The Sikh place of worship is called a Gurdwara. Originally referred to as dharamsalas, the term Gurdwara was coined by Guru Hargobind who attained Guruship in 1606. This term refers to a gateway connecting Sikhs with the Guru.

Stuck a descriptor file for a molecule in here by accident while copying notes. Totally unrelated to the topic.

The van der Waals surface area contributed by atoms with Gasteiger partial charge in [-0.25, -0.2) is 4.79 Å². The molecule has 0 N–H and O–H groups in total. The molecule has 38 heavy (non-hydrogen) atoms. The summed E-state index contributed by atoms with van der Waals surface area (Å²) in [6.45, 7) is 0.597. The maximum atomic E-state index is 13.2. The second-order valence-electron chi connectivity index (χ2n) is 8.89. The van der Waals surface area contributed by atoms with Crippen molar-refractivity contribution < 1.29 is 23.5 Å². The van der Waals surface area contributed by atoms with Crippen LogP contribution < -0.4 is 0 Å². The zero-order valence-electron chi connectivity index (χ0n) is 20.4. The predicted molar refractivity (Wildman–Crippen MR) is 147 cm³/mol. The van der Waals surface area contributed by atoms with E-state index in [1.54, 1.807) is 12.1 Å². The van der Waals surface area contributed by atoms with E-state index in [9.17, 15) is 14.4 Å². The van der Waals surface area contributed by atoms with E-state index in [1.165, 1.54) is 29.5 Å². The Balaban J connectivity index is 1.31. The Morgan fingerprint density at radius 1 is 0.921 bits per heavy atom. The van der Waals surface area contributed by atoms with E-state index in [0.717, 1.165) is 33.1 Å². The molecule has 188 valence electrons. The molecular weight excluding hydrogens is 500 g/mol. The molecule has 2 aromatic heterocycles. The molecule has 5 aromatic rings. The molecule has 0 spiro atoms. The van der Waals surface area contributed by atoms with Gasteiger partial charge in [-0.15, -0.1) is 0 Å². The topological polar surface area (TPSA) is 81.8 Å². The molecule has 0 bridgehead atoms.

A Gurdwara is any place the central religious text, Guru Granth Sahib, is installed and treated with respect. Therefore, a Gurdwara may be an isolated building or a room within someone's home. Worshipping in a Gurdwara involves three primary functions: Kirtan, or singing hymns from the Guru Granth Sahib; Katha, or reading passages from the text; and Langar, which is a community kitchen where visitors of all religions are fed.